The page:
Attorney General Eric “Arm the Mexican Drug Cartels to Make an Excuse for Gun Control” Holder has finally let us mere peasants in on the criteria used by the United States government to decide when it will kill its own citizens:
Much has been made of the distinction between our federal civilian courts and revised military commissions. The reality is that both incorporate fundamental due process and other protections that are essential to the effective administration of justice – and we should not deprive ourselves of any tool in our fight against al Qaeda.
I have faith in the framework and promise of our military commissions, which is why I’ve sent several cases to the reformed commissions for prosecution. There is, quite simply, no inherent contradiction between using military commissions in appropriate cases while still prosecuting other terrorists in civilian courts. Without question, there are differences between these systems that must be – and will continue to be – weighed carefully. Such decisions about how to prosecute suspected terrorists are core Executive Branch functions. In each case, prosecutors and counterterrorism professionals across the government conduct an intensive review of case-specific facts designed to determine which avenue of prosecution to pursue.
Several practical considerations affect the choice of forum.
First of all, the commissions only have jurisdiction to prosecute individuals who are a part of al Qaeda, have engaged in hostilities against the United States or its coalition partners, or who have purposefully and materially supported such hostilities. This means that there may be members of certain terrorist groups who fall outside the jurisdiction of military commissions because, for example, they lack ties to al Qaeda and their conduct does not otherwise make them subject to prosecution in this forum. Additionally, by statute, military commissions cannot be used to try U.S. citizens.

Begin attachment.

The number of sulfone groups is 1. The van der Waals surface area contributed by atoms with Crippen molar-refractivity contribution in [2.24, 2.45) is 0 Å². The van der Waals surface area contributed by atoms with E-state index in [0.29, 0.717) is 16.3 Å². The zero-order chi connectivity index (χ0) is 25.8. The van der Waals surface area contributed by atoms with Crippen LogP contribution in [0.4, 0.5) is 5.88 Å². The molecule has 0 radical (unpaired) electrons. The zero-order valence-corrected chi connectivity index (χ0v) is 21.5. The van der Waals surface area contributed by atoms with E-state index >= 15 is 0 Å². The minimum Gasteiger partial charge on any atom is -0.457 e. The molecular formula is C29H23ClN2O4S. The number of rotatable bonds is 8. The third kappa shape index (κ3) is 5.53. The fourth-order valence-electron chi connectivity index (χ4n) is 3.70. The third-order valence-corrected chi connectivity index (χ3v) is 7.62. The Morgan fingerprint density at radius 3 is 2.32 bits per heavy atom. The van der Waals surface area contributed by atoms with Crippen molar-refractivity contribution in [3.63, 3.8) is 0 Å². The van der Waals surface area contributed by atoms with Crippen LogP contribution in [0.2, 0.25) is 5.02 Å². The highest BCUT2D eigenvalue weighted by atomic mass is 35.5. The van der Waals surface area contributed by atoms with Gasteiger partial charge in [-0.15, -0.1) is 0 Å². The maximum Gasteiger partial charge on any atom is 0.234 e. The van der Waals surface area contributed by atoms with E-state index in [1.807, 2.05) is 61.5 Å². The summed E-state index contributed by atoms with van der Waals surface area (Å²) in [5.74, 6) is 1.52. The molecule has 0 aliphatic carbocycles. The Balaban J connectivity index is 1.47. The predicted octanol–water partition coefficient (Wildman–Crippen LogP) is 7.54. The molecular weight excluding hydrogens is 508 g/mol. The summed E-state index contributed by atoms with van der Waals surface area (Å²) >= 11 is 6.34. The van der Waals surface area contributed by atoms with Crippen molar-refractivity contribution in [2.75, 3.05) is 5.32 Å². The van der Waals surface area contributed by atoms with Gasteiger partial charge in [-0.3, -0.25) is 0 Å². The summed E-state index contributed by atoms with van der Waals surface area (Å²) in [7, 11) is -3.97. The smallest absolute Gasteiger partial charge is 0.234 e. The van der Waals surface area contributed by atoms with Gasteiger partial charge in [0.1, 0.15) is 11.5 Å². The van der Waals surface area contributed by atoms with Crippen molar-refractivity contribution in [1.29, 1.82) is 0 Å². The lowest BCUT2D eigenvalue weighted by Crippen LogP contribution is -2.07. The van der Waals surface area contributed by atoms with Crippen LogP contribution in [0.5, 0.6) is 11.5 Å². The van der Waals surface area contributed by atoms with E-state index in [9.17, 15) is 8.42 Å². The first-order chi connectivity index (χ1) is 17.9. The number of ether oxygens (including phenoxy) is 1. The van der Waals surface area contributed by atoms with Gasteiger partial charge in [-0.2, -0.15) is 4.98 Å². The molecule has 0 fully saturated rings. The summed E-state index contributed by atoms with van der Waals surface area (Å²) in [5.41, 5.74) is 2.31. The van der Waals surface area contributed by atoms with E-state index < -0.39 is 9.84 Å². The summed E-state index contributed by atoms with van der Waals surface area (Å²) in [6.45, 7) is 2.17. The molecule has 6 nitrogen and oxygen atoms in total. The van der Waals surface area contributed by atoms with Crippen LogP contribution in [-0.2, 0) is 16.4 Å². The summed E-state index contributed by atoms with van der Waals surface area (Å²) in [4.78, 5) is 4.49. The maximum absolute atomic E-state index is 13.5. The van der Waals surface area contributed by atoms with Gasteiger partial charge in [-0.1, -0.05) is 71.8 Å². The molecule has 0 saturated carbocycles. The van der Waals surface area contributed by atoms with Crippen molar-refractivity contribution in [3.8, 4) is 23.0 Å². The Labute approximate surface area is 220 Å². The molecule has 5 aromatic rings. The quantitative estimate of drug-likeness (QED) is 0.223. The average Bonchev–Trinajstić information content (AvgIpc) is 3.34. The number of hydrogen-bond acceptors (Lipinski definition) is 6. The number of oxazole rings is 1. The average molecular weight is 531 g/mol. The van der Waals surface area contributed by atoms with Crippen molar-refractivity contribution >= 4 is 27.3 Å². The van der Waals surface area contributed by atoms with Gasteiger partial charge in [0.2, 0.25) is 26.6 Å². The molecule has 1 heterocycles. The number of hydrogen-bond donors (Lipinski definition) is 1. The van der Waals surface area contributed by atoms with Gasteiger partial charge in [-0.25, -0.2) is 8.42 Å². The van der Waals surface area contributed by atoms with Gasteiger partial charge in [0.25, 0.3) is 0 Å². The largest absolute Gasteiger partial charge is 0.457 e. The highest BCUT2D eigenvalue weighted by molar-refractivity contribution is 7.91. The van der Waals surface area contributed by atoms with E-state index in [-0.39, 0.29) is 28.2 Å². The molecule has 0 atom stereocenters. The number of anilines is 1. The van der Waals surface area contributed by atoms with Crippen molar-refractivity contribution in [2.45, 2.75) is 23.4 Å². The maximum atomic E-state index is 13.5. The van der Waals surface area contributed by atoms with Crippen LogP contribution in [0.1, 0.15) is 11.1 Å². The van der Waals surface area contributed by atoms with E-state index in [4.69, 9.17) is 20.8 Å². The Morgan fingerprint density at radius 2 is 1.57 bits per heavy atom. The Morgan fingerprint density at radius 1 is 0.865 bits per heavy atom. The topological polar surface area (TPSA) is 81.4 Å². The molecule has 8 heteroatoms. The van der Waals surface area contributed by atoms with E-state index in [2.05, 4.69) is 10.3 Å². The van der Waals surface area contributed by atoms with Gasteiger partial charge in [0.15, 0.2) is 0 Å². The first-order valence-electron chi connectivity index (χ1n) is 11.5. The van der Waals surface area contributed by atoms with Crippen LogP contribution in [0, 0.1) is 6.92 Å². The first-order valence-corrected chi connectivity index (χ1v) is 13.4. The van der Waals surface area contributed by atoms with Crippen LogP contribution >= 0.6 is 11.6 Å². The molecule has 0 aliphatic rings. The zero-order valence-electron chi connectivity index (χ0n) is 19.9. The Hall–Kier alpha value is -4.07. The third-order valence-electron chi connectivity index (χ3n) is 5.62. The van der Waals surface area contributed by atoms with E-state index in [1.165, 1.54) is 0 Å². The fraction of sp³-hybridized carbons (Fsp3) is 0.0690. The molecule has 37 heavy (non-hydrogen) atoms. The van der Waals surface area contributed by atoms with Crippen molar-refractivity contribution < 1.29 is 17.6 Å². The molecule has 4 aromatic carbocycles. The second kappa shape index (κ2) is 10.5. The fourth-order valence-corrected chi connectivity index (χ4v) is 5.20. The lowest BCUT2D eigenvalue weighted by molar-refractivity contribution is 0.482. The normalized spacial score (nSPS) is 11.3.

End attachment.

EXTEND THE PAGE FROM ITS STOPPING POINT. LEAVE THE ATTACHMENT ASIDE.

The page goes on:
Second, our civilian courts cover a much broader set of offenses than the military commissions, which can only prosecute specified offenses, including violations of the laws of war and other offenses traditionally triable by military commission. This means federal prosecutors have a wider range of tools that can be used to incapacitate suspected terrorists. Those charges, and the sentences they carry upon successful conviction, can provide important incentives to reach plea agreements and convince defendants to cooperate with federal authorities.
Third, there is the issue of international cooperation. A number of countries have indicated that they will not cooperate with the United States in certain counterterrorism efforts — for instance, in providing evidence or extraditing suspects – if we intend to use that cooperation in pursuit of a military commission prosecution. Although the use of military commissions in the United States can be traced back to the early days of our nation, in their present form they are less familiar to the international community than our time-tested criminal justice system and Article III courts. However, it is my hope that, with time and experience, the reformed commissions will attain similar respect in the eyes of the world.
Basically whenever a military commission decides that you’re a member of Al Qaeda and it is otherwise inconvenient to deal with you that commission can order your executed. Reading through the speech I’m convinced that Holder gets off on his power to kill American people, the speech is him basically masturbating to how awesome he believes the state to be. What a power hungry prick.
I wonder why this justification will start being applied to other supposed terrorists? Perhaps the state will justify murdering sovereign individuals. Who knows? The state isn’t accountable to anybody and that’s what the founders of this country warned us about. It’s too bad we didn’t listen to them.